Sept. 6 (Bloomberg) -- Valiant Petroleum Plc, a U.K. oil explorer operating in the North Sea, rose in London trading after starting a strategic review that may see it sold or broken up to boost returns for shareholders.
Valiant climbed 4.4 percent to 480 pence. The board has hired Morgan Stanley to examine its options, Woking, England-based Valiant said today in a statement after reporting a first-half loss. The review will “maximize the value generated from the existing asset base and cash generated from production,” it said.
While the world’s biggest oil producers such as Exxon Mobil Corp. and BP Plc have sold North Sea operations in recent years, smaller companies are working to extend the life of fields and add assets. Cairn Energy Plc bought Agora Oil & Gas AS and Nautical Petroleum Plc this year, and EnQuest Plc said in August it will seek acquisitions after making six in the first half.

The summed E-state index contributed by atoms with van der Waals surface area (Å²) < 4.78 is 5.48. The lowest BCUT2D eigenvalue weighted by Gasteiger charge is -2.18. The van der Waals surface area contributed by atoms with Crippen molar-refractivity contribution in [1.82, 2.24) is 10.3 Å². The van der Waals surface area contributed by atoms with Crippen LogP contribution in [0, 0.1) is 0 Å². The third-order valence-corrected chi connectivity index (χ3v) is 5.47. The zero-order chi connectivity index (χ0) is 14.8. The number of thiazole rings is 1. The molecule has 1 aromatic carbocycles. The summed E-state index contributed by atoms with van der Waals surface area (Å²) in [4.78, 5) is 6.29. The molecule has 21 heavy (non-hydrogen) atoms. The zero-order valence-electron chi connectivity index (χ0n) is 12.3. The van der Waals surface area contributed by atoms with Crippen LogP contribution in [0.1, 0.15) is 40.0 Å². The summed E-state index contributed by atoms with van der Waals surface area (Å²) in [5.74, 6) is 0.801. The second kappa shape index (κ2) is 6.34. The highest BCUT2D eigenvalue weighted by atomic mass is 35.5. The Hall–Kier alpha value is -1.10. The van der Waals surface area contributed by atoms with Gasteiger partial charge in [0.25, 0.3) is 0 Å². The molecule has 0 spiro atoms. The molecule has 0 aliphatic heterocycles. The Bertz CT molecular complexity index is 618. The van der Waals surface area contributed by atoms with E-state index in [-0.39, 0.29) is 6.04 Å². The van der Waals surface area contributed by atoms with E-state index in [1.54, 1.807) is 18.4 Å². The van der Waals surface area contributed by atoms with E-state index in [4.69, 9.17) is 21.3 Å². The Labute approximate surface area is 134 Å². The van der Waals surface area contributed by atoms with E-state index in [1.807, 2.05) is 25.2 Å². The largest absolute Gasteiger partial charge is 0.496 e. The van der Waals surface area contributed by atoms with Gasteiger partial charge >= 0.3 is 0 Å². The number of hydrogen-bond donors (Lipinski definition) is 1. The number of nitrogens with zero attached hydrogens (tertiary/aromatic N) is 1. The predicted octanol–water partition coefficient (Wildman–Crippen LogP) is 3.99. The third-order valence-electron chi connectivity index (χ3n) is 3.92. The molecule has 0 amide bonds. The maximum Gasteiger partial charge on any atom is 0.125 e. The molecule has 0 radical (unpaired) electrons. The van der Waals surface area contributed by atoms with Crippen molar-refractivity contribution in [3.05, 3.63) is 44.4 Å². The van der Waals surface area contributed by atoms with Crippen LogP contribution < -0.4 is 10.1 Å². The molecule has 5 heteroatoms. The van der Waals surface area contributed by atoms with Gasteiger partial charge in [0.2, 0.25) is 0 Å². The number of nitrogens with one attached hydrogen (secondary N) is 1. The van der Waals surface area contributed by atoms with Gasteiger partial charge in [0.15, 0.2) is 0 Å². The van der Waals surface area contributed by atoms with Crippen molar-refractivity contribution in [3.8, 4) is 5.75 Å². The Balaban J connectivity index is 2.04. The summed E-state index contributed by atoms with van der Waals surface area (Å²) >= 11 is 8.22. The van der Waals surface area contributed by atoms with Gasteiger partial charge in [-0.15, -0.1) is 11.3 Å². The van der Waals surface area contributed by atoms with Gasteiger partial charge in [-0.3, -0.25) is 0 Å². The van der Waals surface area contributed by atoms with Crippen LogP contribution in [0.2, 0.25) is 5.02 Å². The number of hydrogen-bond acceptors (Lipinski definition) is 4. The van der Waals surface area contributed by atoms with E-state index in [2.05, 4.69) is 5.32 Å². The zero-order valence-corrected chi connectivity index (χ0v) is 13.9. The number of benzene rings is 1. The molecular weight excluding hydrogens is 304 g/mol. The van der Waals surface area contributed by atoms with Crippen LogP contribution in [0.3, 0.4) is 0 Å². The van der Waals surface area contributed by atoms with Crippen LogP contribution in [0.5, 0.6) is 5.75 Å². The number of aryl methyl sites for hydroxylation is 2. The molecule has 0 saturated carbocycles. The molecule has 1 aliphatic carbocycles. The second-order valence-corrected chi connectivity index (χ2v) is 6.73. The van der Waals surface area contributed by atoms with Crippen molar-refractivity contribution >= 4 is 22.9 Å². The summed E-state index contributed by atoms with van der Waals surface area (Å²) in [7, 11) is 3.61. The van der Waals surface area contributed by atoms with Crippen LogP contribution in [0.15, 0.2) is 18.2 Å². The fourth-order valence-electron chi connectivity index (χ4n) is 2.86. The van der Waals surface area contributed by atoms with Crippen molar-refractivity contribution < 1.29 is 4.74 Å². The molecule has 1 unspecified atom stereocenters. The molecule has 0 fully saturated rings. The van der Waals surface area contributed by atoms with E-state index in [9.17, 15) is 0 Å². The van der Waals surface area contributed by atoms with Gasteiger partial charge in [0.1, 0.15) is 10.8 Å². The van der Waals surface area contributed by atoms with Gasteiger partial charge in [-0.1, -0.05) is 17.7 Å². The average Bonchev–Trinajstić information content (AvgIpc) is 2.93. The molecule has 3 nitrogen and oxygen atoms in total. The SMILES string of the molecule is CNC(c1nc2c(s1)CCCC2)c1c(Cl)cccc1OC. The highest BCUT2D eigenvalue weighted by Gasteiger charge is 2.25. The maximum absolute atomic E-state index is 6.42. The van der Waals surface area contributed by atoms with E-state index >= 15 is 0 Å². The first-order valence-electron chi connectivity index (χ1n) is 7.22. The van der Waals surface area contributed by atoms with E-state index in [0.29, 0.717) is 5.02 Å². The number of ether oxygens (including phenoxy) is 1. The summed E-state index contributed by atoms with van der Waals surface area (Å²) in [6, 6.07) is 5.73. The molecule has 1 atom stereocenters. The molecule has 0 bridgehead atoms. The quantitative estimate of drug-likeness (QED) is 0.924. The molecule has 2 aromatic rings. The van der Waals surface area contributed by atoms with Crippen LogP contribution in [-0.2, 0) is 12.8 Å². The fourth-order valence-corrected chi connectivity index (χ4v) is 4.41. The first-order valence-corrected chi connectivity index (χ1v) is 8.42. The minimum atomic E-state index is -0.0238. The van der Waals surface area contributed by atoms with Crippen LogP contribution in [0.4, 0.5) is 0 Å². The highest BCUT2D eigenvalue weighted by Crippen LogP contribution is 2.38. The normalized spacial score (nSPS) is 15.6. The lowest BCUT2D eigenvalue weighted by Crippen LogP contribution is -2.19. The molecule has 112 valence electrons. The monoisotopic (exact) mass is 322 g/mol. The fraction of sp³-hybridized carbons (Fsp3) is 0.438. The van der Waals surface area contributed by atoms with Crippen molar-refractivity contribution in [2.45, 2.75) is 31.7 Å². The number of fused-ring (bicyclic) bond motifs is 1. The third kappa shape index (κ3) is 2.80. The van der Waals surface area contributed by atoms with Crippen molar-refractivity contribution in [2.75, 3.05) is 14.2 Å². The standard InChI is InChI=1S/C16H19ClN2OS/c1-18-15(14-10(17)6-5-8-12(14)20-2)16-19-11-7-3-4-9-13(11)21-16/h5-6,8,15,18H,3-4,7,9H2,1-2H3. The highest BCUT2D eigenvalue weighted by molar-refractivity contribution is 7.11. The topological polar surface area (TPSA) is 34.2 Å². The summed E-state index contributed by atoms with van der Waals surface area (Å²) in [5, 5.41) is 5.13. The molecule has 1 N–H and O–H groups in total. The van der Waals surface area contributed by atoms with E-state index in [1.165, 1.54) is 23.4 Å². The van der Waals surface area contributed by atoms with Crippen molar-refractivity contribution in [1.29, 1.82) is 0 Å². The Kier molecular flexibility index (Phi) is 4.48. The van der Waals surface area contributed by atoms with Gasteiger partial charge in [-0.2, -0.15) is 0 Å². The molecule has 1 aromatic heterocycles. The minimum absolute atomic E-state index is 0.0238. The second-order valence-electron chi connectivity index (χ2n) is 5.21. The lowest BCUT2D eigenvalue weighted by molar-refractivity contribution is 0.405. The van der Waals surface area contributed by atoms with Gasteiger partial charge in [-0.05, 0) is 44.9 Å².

“The share price is significantly below its intrinsic value,” Valiant Chief Executive Officer Peter Buchanan said in a telephone interview. “There’s a range and type of company that may be interested in merging, and we hope that by going public, we’ll talk to companies we otherwise wouldn’t have thought of.”
Valiant, which pumps 7,453 barrels of oil equivalent a day, said its production, development and exploration programs are fully funded through next year. The review is part of planning for 2014 to 2016, the company said.
The explorer reported a first-half net loss of $29.9 million, compared with net income of $32.1 million a year earlier, according to a separate statement today.
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